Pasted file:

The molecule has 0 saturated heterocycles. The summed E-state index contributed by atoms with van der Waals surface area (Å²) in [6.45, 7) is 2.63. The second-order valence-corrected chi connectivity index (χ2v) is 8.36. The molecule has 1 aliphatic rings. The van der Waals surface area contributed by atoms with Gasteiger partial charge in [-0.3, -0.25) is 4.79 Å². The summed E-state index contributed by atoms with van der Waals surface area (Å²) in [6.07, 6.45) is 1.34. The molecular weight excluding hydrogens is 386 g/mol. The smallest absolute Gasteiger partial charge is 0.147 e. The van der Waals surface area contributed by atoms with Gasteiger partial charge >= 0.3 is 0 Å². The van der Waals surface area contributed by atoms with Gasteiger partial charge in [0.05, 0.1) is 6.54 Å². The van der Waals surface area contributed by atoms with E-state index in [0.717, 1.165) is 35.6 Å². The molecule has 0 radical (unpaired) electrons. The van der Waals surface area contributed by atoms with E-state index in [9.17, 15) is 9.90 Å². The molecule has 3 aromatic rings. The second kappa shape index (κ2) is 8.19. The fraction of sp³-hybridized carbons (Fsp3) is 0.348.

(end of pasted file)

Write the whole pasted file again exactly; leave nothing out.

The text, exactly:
The molecule has 0 saturated heterocycles. The summed E-state index contributed by atoms with van der Waals surface area (Å²) in [6.45, 7) is 2.63. The second-order valence-corrected chi connectivity index (χ2v) is 8.36. The molecule has 1 aliphatic rings. The van der Waals surface area contributed by atoms with Gasteiger partial charge in [-0.3, -0.25) is 4.79 Å². The summed E-state index contributed by atoms with van der Waals surface area (Å²) in [6.07, 6.45) is 1.34. The molecular weight excluding hydrogens is 386 g/mol. The smallest absolute Gasteiger partial charge is 0.147 e. The van der Waals surface area contributed by atoms with Gasteiger partial charge >= 0.3 is 0 Å². The van der Waals surface area contributed by atoms with Gasteiger partial charge in [0.05, 0.1) is 6.54 Å². The van der Waals surface area contributed by atoms with E-state index in [0.717, 1.165) is 35.6 Å². The molecule has 0 radical (unpaired) electrons. The van der Waals surface area contributed by atoms with E-state index in [9.17, 15) is 9.90 Å². The molecule has 3 aromatic rings. The second kappa shape index (κ2) is 8.19. The fraction of sp³-hybridized carbons (Fsp3) is 0.348.